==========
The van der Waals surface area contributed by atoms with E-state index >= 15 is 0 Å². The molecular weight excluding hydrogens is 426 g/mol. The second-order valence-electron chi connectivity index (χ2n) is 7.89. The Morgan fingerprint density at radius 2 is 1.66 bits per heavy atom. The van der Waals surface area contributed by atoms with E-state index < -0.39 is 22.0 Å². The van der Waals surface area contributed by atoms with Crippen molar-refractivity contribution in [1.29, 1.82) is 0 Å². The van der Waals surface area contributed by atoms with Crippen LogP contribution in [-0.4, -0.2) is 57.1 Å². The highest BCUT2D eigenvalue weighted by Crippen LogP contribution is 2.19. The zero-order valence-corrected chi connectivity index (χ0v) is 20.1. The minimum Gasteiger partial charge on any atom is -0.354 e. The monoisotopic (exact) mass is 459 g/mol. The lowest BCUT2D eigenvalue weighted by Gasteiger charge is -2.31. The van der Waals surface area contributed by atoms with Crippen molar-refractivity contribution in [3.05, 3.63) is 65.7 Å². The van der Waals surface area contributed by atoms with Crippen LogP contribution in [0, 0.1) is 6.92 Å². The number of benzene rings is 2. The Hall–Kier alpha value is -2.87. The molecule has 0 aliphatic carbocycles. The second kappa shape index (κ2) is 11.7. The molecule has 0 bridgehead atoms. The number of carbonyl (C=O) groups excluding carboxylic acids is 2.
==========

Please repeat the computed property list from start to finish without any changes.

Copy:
The van der Waals surface area contributed by atoms with E-state index >= 15 is 0 Å². The molecular weight excluding hydrogens is 426 g/mol. The second-order valence-electron chi connectivity index (χ2n) is 7.89. The Morgan fingerprint density at radius 2 is 1.66 bits per heavy atom. The van der Waals surface area contributed by atoms with E-state index < -0.39 is 22.0 Å². The van der Waals surface area contributed by atoms with Crippen molar-refractivity contribution in [1.29, 1.82) is 0 Å². The van der Waals surface area contributed by atoms with Crippen LogP contribution in [-0.4, -0.2) is 57.1 Å². The highest BCUT2D eigenvalue weighted by Crippen LogP contribution is 2.19. The zero-order valence-corrected chi connectivity index (χ0v) is 20.1. The minimum Gasteiger partial charge on any atom is -0.354 e. The monoisotopic (exact) mass is 459 g/mol. The lowest BCUT2D eigenvalue weighted by Gasteiger charge is -2.31. The van der Waals surface area contributed by atoms with Crippen molar-refractivity contribution in [3.05, 3.63) is 65.7 Å². The van der Waals surface area contributed by atoms with Crippen LogP contribution in [0, 0.1) is 6.92 Å². The number of benzene rings is 2. The Hall–Kier alpha value is -2.87. The molecule has 0 aliphatic carbocycles. The second kappa shape index (κ2) is 11.7. The molecule has 0 bridgehead atoms. The number of carbonyl (C=O) groups excluding carboxylic acids is 2.